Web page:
Never Let me Go
the titles I already mentioned as well as some that James included.

I really liked Shutter Island (the book). Let's see what Marty did with it. And for some weird reason I'm anxious to see Cotillard in it. I have become a big fan, I guess.


Sun Jan 10, 2010 11:53 pm
Post Re: January 10, 2010: "The Top 10 of 2010?"
Yeah, I agree with Vexer that HP isn't split just to make more money. That's my most anticipated of the year, followed by Inception (unlike JB I loved The Prestige and look forward to Nolans "in-betweens"). Toy Story 3 looks good as well, and like JB said it is easy to be a male and look for to the Expendables. I'm looking forward to Alice in Wonderland and The Green Zone as well. Iron Man 2 I'm kind of skeptical about after the trailer. Hoping it's good though.


Sun Jan 10, 2010 11:54 pm
Post Re: January 10, 2010: "The Top 10 of 2010?"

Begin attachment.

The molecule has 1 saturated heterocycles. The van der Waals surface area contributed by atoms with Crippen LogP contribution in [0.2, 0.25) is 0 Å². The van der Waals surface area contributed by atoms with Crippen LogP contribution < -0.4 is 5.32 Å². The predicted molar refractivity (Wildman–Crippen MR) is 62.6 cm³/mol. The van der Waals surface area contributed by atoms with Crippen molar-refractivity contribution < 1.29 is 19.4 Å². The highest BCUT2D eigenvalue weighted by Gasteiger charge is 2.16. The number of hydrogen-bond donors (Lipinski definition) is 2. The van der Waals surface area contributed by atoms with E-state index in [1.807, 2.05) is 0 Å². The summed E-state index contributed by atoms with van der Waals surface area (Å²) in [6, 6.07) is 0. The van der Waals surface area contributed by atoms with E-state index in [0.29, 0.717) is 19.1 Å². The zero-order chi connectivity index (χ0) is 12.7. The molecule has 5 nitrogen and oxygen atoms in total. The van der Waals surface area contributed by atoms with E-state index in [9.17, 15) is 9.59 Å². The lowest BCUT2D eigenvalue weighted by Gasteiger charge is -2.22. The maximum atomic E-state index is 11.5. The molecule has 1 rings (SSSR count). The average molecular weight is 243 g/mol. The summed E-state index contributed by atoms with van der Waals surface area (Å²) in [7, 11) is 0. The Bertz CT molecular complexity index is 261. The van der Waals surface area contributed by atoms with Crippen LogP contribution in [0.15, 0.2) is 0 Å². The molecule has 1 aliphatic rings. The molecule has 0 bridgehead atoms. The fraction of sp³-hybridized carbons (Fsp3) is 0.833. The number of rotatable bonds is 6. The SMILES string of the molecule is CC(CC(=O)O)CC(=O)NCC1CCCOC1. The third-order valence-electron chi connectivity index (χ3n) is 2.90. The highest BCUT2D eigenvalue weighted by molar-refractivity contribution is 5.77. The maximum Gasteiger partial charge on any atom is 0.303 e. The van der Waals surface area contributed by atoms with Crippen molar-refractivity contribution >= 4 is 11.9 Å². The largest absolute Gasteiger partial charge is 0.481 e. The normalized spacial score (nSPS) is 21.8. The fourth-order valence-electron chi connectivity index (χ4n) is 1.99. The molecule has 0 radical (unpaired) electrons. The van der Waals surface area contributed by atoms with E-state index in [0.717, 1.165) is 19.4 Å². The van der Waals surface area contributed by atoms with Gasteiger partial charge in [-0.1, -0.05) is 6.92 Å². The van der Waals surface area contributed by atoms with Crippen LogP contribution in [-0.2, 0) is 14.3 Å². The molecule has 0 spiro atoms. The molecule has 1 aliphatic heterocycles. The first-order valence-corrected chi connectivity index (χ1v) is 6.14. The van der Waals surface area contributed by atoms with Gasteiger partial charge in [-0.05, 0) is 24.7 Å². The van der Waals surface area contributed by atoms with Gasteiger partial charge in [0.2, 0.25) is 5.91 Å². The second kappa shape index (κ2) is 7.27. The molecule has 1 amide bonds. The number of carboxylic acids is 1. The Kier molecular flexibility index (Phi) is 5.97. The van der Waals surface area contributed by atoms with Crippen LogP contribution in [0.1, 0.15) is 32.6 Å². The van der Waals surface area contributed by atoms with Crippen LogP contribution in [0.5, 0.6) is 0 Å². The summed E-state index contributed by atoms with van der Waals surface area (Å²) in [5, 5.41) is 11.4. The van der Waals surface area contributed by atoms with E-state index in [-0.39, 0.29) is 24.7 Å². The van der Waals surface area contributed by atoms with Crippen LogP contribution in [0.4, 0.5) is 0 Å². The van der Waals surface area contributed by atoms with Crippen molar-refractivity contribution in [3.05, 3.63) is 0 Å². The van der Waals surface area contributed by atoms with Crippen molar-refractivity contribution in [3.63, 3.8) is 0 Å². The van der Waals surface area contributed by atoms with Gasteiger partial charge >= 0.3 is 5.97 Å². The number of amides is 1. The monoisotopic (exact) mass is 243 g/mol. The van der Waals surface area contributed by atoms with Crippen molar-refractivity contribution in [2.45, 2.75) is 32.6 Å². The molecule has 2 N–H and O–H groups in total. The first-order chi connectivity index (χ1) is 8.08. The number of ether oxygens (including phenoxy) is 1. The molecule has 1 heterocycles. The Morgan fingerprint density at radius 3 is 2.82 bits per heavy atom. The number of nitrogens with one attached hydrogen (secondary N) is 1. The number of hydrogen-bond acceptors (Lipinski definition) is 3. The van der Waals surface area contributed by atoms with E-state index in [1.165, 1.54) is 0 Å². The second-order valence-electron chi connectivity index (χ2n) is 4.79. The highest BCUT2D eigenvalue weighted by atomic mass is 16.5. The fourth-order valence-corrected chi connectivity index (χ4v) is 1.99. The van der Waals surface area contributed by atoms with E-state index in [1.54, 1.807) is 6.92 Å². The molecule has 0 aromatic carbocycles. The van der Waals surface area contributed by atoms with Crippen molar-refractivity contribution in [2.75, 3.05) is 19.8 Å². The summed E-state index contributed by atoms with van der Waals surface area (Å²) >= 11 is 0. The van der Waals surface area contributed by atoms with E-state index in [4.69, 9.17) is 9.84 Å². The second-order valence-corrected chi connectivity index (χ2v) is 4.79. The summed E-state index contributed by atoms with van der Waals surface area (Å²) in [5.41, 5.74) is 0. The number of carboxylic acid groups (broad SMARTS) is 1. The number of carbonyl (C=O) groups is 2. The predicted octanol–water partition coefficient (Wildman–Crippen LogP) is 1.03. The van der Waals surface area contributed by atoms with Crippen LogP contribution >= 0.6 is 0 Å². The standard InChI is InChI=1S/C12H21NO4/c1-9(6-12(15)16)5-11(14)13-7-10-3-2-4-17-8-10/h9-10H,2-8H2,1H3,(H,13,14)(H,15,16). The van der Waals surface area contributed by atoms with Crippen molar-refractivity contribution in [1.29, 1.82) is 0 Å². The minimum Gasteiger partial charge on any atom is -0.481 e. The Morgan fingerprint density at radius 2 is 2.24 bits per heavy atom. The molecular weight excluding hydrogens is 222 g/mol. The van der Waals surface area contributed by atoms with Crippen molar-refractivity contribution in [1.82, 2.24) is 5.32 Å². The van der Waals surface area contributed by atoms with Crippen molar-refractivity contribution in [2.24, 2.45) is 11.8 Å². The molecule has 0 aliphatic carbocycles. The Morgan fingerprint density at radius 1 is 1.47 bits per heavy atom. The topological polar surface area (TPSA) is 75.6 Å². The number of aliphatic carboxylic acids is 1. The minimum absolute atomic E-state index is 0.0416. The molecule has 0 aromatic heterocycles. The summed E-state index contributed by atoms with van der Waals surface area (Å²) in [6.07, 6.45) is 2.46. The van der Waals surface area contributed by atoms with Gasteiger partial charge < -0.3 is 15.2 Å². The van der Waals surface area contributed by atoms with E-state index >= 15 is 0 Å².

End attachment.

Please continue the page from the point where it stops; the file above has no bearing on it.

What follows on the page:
Hey, all. Longtime reader, first-time poster here...

Of these ten films, the one I'm anticipating the most is Shutter Island. I loved the book by Dennis Lehane, and Scorsese is my favorite living filmmaker. I too am hoping that the film's move to a February release date is not a sign of the distributor's lack of faith in the picture. I find it very hard to believe that any film with this kind of pedigree could possibly suck. (Honestly, when has a Scorsese picture ever truly sucked?)

As an avid comic book reader, I'm also looking forward to Iron Man 2, of course, and (to a lesser extent) Kick-Ass... although to be honest, as far as the latter goes, I was somewhat underwhelmed by the book. Perhaps this will be a rare case where the material works better in a medium other than its original one (for example, I thought Stephen King's Dolores Claiborne was a dreadful book that was made into a very good movie).


Mon Jan 11, 2010 12:06 am
Post Re: January 10, 2010: "The Top 10 of 2010?"
Vexer wrote: